Plant Description

GDD* units




4 True Leaves
8 True Leaves
12 True Leaves
16 True Leaves
20 True Leaves
Miniature Terminal
Bud <1.0” from leaf
Bud >1.0” from leaf
Bud open Ray flowers visible
Early flower (Start Pollination)
50% flowered (50% pollinated)
Flowering Complete
Back of head - pale yellow
Bracts green - head back yellow
Bracts yellow - head back brown



*Average number of Days and GDD units accumulated from planting

Source: NDSU Carrington Research Extension Center: 2 yrs. Data average over five sunflower hybrids

Check the NDSU NDAWN web site for the 2006 Growing Degree Units in various locations in N.D. ( Just enter in the planting date and the current date for your location.

Evaluating Herbicide Injury
When evaluating crops involved in suspected herbicide injury, keep in mind that some other factors may have caused the observed effects or the herbicide may be only one of a combination of several casual factors. Look for other possible causes. Are there holes in the leaves or stems or pruned roots from insect damage? Weather and soil conditions that cause plant stress may make the crop more susceptible to herbicide injury – has there been severe weather such as wind, drought, hail, flooding, frost, or high/low temperatures that could have caused damage or compounded the diagnosis? Could a disease be involved? Could it be excessive or misplaced row fertilizer or a nutrient deficiency? Or is the effect resulting from a combination of causes?

Look for patterns of injury in the field. Herbicide injury is often in a pattern associated with soil types or movement of application or incorporation equipment. Observe other susceptible crops or weeds in the area for herbicide effects. For comparison, try to find a check area where no herbicide was applied in the same field.

If you conclude that herbicides are the probable cause of crop injury, try to determine why the injury occurred. Limited crop tolerance to certain herbicides is sometimes a problem, especially under heavy rainfall or sandy soils or on dry, loose soil. Misuse of high rates, wrong chemical, contaminated spray tank, improper method of application, nonuniform application, overlaps, improper applicator adjustments and tillage operations that concentrate the chemical are some causes of herbicide injury. Some varieties/hybrids are more susceptible than others.

Don’t be too hasty to evaluate the effects of herbicide injury. Give the plants a chance to recover. Check growing points to see if the plants have potential for recovery. Compare injury effects and weed control benefits. Stand counts and injured plant counts are important considerations. Consider digital photos of initial symptoms and to help gauge plant damage and possible recovery. Unbiased yield checks later in affected and unaffected similar areas of the same field are the best estimates in damage losses.

Diagnosing plant problems
Local agronomists and county extension agents/educators are an excellent resource for diagnosis; the following plant labs can also help diagnose plant pests and problems. Contact the lab for instructions before submitting plant samples.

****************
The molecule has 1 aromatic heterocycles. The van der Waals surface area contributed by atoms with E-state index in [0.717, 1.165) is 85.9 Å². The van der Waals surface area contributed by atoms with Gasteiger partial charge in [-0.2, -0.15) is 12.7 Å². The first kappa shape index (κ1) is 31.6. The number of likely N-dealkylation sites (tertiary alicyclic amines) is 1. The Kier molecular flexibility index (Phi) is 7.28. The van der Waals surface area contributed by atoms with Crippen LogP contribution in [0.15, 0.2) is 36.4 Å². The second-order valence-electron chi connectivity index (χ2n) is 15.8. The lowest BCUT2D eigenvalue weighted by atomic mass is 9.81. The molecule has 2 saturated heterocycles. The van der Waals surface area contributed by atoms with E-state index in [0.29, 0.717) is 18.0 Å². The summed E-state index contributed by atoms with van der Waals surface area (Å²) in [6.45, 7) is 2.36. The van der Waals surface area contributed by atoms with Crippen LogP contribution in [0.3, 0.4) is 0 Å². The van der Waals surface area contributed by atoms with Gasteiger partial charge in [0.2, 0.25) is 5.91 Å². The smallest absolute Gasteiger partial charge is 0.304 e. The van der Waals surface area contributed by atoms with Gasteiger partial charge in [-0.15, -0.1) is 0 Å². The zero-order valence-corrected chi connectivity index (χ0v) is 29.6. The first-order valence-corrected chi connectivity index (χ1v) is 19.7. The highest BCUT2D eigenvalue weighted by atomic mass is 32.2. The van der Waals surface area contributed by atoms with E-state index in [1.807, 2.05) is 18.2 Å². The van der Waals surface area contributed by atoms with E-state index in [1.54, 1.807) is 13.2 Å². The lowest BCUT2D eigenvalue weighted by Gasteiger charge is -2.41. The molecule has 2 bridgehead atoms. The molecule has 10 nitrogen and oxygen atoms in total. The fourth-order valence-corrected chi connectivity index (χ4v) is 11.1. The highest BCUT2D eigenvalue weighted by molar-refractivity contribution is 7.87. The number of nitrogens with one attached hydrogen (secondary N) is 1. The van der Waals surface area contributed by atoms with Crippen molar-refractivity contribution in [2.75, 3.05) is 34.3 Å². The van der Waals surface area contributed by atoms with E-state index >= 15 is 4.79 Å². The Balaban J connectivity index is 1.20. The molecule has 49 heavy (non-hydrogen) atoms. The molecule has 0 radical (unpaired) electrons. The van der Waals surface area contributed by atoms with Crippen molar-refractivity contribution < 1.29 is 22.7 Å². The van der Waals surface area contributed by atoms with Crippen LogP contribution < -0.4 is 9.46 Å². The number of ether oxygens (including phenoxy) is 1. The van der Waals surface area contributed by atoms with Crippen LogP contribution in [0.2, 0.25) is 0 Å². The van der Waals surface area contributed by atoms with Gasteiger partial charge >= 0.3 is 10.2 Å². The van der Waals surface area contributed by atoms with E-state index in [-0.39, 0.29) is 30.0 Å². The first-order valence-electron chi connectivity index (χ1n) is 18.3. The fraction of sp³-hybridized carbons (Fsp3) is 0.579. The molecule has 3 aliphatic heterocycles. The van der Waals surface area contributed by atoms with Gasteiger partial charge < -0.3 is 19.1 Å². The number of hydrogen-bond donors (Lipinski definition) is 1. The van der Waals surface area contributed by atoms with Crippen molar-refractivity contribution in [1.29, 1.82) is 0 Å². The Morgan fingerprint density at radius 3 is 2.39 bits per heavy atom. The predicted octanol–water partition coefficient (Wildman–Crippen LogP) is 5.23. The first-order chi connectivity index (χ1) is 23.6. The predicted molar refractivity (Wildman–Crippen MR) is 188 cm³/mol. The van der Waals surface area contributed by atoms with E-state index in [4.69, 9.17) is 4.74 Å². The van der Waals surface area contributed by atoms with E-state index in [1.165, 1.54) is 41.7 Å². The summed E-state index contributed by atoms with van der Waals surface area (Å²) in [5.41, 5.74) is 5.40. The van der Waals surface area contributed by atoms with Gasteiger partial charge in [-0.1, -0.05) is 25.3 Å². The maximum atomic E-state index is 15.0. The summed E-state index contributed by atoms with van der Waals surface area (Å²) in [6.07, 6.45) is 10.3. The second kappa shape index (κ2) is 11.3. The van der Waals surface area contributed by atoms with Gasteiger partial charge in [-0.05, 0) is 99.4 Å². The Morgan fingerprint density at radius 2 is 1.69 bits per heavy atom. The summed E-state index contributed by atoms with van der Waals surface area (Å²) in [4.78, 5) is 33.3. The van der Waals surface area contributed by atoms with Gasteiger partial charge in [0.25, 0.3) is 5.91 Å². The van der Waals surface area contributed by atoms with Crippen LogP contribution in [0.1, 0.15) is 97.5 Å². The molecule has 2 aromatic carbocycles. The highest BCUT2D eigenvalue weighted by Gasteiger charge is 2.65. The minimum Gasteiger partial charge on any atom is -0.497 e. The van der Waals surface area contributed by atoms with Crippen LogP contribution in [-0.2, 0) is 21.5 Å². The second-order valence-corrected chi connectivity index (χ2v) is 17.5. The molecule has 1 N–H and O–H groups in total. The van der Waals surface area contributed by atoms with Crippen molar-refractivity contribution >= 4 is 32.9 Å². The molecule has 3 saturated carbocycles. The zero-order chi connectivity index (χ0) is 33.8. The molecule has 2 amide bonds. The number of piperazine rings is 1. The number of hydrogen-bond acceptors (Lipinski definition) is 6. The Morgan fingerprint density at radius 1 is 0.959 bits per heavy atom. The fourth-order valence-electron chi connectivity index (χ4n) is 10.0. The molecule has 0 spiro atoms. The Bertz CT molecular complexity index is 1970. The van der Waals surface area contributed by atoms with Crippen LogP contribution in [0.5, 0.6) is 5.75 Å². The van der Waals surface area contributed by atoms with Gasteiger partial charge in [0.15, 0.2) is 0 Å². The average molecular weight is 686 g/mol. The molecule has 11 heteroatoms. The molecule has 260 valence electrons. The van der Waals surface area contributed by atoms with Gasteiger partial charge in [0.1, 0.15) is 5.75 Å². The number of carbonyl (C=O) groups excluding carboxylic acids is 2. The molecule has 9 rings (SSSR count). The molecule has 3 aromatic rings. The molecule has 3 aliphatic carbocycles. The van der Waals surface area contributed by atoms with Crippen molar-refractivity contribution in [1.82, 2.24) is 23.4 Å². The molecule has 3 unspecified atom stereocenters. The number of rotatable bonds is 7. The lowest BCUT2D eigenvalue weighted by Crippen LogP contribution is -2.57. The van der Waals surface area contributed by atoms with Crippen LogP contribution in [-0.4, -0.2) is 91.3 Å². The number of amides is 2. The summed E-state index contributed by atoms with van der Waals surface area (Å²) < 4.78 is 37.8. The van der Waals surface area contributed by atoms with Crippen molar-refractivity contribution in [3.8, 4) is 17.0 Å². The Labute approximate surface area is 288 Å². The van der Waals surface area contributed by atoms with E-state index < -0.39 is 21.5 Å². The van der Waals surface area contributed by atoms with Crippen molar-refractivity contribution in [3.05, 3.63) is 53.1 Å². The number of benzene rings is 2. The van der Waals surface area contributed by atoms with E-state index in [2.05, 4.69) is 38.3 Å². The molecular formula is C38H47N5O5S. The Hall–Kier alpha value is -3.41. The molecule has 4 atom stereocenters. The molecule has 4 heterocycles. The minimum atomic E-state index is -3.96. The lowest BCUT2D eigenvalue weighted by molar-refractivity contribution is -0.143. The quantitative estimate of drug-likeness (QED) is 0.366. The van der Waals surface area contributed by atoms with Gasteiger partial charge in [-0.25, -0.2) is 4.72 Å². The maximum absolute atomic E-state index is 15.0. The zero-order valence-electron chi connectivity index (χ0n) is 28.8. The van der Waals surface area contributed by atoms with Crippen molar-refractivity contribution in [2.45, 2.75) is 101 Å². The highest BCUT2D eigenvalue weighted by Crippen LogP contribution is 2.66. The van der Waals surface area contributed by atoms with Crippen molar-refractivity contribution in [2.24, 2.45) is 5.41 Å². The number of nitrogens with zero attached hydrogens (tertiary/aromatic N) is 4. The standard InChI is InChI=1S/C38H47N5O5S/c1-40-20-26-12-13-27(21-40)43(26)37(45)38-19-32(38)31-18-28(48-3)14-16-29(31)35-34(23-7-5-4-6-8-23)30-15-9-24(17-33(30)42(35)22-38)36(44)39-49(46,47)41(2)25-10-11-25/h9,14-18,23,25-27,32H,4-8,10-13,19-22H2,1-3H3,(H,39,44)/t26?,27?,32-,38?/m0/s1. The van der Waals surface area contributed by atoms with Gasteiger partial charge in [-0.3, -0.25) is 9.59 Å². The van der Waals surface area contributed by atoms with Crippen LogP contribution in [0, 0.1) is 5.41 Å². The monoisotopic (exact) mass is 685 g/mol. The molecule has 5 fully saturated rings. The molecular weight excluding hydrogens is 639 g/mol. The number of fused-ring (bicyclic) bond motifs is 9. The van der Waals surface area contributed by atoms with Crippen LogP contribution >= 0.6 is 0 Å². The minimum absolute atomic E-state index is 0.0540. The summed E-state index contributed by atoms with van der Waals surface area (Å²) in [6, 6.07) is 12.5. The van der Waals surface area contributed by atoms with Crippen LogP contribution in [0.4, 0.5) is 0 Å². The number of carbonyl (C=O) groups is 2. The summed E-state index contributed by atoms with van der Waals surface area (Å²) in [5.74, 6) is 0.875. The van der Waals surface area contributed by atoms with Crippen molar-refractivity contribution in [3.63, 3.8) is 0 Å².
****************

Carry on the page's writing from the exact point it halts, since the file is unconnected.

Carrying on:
IPM Surveys Track Growing Season Field Pests
Crop scouting results from North Dakota field surveys are posted on the NDSU IPM web page at:  This site provides maps and updates indicating weekly survey results for diseases and insect pests of various field crops. Links to additional information about these pests and other IPM (integrated pest management) resources are provided as well. The Minnesota Department of Agriculture Plant Pest Survey and Crop Pest Fact Sheets can be found online at – a wealth of timely pest information – what’s happening where – can be found during the growing season here as well.

NDSU – Waldron Hall, Room 206, PO Box 5012, Fargo, ND, 58105, ph 701.231.7854, email: , web site: . Fee-based services include insect, weed, disease identification and control recommendations, herbicide injury diagnosis, and soybean cyst nematode screening.

UM - Plant Disease Clinic, St. Paul, ph. 612.625.1275. Web site: www.extension.umn .edu/distribution/cropsystems/DC3170.html.  Fee-based services include plant disease, virus ID, nematode analysis, as well as seed quality testing.

SDSU – Oscar E. Olson Biochemistry Labs, Brookings, ph 605.688.6172, web site: SDSU Plant Disease Clinic: (click on Plant Disease Clinic). Ph 605.688.5157

Link to more private and public testing labs can be found online:

These labs (as well as professional crop consultants/certified crop advisers) can help determine key factors that affect crop productivity, such as:

Soil organic matter tests – Knowledge of the organic matter level will serve as a guide in selecting an effective herbicide and rate of application, as well as helping to assure crop safety. Testing once every five years should be adequate.

Herbicide spray water analysis – High salt levels in spray water can reduce weed control in nearly all situations. Calcium, and to a lesser degree, magnesium, are antagonistic to 2,4 -D and MCPA amine , dicamba, and glyphosate.

Plant tissue analysis – This indicates the nutrient status of plants at the time of sampling, serving as a monitoring tool for determining the adequacy of current fertilization practices. Plant tissue analysis will also detect unseen nutrient deficiencies and may confirm visual symptoms of deficiencies. Toxic levels also may be detected. Combined with soil test information, a plant analysis report can help a producer tailor fertilization practices to specific soil-plant needs.